Thanks for all you do Mr. Martin

  • Inidaho September 22, 2017, 10:05 am

    Great video! Your wife is looking for her laundry basket. Thanks again for the reviews!

  • Mike September 22, 2017, 8:33 am

    Let me echo, nice job Clay!
    You spent half the video on safety, well done!
    Way too many accidents from people saying “I didn’t know the gun was loaded”.
    Know thy gun know thy self.

  • Matt September 22, 2017, 7:53 am

    Mr. Martin,
    Excellent flick, especially the safety tips some of which I had not thought of.
    As a target shooter, I recently got back into dry fire practice because of my deteriorating performance with pistols at 25 yards on plates.
    I like your idea of filming yourself, while dry firing, so you can self-correct obvious mistakes you are making.
    At the range during live fire, we have some ROs (if they have time) that are very good at providing feedback that you can take back to your dry fire sessions to firm up.
    For a follow up article, please consider incorporating the MantisX trigger training system in your options for dry fire and live fire feedback
    I have no association with MantisX, other than purchasing their product commercially and aggravating the hell out of their, most excellent, customer support about things “I” was doing wrong when mounting the device or setting up the application.
    I have noticed that the dry fire trigger training, using the system, transfers to live fire training with the extra, reinforcing feedback of dropping a plate if your score is 85 or above.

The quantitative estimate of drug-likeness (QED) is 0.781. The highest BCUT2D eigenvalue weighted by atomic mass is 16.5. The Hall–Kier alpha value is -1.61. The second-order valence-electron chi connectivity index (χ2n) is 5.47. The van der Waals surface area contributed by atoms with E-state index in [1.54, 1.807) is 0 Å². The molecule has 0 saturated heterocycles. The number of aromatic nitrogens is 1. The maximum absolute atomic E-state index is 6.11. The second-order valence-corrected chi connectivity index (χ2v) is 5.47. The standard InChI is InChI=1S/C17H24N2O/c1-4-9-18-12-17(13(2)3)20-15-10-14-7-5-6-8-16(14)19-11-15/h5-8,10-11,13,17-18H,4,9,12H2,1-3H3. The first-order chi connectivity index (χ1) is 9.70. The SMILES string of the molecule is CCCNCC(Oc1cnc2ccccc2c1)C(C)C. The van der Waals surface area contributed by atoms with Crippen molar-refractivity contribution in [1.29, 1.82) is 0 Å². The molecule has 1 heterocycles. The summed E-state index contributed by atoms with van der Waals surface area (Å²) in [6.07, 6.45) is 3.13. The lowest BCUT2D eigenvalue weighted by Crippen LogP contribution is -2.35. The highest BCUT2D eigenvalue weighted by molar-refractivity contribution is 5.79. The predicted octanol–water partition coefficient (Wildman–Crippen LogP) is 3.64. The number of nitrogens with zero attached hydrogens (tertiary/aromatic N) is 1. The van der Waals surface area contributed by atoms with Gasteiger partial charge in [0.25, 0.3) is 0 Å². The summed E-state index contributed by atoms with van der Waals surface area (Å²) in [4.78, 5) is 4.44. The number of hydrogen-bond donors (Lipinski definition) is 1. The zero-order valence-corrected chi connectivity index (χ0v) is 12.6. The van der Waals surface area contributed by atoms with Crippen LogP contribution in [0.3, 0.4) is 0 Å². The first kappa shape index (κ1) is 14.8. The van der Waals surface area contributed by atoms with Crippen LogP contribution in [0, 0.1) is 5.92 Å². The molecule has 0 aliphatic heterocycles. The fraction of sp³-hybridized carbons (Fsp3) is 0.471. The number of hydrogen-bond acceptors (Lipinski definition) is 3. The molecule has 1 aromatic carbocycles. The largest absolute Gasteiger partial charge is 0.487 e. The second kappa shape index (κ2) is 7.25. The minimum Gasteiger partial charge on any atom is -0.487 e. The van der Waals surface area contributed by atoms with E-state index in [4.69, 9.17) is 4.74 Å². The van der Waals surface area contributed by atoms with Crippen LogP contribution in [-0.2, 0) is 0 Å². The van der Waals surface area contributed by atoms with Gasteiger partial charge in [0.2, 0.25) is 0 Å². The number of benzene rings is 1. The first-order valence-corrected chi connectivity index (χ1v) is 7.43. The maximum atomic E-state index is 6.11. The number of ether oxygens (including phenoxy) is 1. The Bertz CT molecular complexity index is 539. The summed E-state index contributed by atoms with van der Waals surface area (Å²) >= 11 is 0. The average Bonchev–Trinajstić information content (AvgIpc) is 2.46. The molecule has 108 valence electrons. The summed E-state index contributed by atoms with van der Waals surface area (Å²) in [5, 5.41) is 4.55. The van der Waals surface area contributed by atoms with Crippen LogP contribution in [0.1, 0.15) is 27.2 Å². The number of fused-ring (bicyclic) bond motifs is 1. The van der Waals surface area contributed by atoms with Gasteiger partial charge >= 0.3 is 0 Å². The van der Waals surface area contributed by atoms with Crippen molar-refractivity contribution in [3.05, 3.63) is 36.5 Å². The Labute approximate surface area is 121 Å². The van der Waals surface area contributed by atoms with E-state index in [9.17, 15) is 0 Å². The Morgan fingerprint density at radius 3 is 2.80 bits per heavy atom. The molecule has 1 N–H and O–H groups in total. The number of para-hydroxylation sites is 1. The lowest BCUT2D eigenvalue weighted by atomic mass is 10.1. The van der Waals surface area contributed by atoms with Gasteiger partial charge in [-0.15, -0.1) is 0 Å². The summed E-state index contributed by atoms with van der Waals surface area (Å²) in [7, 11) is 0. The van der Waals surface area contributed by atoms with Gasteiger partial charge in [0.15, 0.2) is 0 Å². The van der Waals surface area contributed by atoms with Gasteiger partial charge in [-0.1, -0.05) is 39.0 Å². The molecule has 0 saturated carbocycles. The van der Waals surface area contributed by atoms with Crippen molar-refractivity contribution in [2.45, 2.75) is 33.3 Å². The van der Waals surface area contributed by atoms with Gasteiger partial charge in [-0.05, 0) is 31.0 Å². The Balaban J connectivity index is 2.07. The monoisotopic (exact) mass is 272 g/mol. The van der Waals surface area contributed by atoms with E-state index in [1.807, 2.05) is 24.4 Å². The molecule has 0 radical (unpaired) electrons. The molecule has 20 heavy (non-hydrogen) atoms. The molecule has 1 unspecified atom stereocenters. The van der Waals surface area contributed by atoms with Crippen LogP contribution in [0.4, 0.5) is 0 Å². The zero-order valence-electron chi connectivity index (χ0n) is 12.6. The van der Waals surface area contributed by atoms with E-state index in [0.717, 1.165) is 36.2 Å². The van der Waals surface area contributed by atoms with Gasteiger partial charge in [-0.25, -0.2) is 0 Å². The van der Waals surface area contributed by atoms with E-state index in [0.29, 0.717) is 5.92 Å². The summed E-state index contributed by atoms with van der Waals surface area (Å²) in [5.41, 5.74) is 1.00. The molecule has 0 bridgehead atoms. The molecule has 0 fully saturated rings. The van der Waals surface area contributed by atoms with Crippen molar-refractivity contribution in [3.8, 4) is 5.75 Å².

If your score is 85 or above and the plate does not drop, your POA was off.
    And I think it makes the dry firing more interesting and challenging.
    Everyone needs to read “Good shot” every now and then!

  • Dave Bateman September 22, 2017, 7:05 am

    Why do you point your weapon away from the target (sometimes to the left and sometimes to the cieling) when you reload? It means that you have to reacquire the target each time. Why do you look at your holster when you are reholstering your weapon? It’s still in the same place it was. And it could be dark. Wouldn’t it be better to pactice reloading with the weapon still pointed at the target and also practise reholstering without looking at the holster?

    • Scott Salyer September 22, 2017, 12:07 pm

      Did you really just regurgitate internet nonsense on a guy that’s actually lived the life and survived?

      • bison1913 September 22, 2017, 1:13 pm

        Scott Salyer… I lived the life as well and survived. Dave Bateman, has legitimate questions. Why does he point the gun in different directions… and looks for his holster. The question did not have anything to do with living the life and surviving… it has everything to-do with technique. Scott Salyer… Grow Up!!
        Clay… very informative video… thank you. Semper Fi.

  • TRUBRIT September 21, 2017, 7:57 am

    Love your articles Clay. No nonsense, to the point, and funny. Great writing style. Keep up the great work.

  • darrin brasher September 19, 2017, 7:31 pm

    Is that a poster of Saint Mattis on the wall?

    • clay martin September 19, 2017, 10:06 pm

      You know it is. How we roll.

      • T. Sage September 22, 2017, 1:27 pm

        Got the same pic of St. Mattis on my desk, pray to it daily… Semper Fi